We had a lovely late lunch at Lavers Hill and chatted with a young couple from Bolonga, Italy who were heading for the 12 Apostles.

Although it was quite hot inland (around 32C) for the last hour of riding, this was a magnificent day out that we both really enjoyed.

Indians

Quite by chance we came across an Australian Indian motorcycle rally near Corryong Vic. Apparently they were riding from Corryong to Gundowring (on the Keiwa Valley hwy) and then back to Corryong – it was pretty hot at approx 36C.

It was great to see so many bikes on the road and many were getting along quite nicely in excess of 100 kph. Here are some pics I took at one of their roadside stops. I don’t know enough about old Indians to discern between Chiefs and Scouts. Most have hand gear change levers, which must be challenging at times.

The one below had a disc brake conversion. The forks don’t look strong enough for too much stopping power!

Afternoon on the Great Ocean Road


Yesterday Steve and I took an afternoon run from his place near Colac through the Otways to Skene’s Creek, then along the GOR to Lorne, then home through the hills via Dean’s Marsh.

Pulled up past Forrest for me to swap from my dark visor. It was quite overcast & gloomy under the canopy of the trees, although the pic doesn’t show it. Here’s Steve by my VFR.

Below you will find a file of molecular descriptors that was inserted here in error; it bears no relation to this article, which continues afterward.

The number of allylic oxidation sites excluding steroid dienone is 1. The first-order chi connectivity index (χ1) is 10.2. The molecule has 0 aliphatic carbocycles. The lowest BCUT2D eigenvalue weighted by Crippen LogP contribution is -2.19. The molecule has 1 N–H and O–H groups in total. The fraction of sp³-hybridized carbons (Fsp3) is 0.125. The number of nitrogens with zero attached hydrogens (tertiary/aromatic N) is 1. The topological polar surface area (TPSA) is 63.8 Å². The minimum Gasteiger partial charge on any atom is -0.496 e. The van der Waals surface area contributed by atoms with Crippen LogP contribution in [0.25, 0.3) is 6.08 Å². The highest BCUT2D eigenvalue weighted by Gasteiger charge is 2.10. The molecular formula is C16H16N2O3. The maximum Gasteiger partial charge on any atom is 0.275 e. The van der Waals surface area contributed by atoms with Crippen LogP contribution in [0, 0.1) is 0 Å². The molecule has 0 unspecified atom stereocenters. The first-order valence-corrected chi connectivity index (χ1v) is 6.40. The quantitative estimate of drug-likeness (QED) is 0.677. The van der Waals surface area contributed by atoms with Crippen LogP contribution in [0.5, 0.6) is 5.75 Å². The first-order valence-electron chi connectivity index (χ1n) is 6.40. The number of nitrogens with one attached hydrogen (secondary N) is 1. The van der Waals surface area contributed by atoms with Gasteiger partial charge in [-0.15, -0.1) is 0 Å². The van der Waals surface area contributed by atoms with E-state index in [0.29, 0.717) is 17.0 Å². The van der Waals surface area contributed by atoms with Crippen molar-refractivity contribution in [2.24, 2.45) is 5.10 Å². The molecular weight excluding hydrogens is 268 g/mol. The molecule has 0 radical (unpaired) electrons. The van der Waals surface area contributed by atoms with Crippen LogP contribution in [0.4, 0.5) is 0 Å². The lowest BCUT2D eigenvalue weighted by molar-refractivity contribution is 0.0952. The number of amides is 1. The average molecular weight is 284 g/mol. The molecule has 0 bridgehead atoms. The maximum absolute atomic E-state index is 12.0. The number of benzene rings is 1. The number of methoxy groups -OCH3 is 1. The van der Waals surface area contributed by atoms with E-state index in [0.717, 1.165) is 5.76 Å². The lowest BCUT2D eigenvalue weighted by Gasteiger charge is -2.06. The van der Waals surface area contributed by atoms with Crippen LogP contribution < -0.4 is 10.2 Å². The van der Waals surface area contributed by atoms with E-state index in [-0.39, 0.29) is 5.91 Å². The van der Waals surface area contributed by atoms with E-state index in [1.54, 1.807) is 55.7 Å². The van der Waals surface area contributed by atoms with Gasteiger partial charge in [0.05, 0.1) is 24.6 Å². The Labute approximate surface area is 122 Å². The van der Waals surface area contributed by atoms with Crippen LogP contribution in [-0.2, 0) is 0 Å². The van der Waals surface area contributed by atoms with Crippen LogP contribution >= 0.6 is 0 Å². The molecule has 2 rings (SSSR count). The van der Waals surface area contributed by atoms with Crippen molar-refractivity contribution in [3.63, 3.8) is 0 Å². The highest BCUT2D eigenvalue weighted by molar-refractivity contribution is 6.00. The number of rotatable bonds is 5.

Steve’s Commando roadside in the bush

We pulled in at Cape Patton to take in the views and have a chat. The sun had come out and it was really nice riding weather.

VFR & Norton at the Cape Patton lookout on the Great Ocean Road.


We had an uninterrupted run from Lorne up through the twisties to Dean’s Marsh, where we went our separate ways .
Bikes at Martian’s Cafe carpark.

All up a grand afternoon’s riding in one of the most scenic parts of Victoria.

Loch Ard Gorge (again)

The Loch Ard Gorge is a favorite summertime destination for a great day’s riding. Click on this pic to see it full size and see if you can spot the vertical crack that is developing in the sandstone face of the far island.

Marty & I headed off in perfect conditions yet again. It was forecast to be 33C today, but was probably 10C cooler than that along the coast.

We stopped at Gellibrand for a drink. This is Paul’s KTM. He and M are off to tour Tasmania tomorrow on this bike.

Below is M having a try out with the luggage and her gear on.

Loch Ard Gorge beach.

All up a very pleasant 400K’s of twisty roads and spectacular scenery, despite heavy holiday traffic from Apollo Bay to Forrest.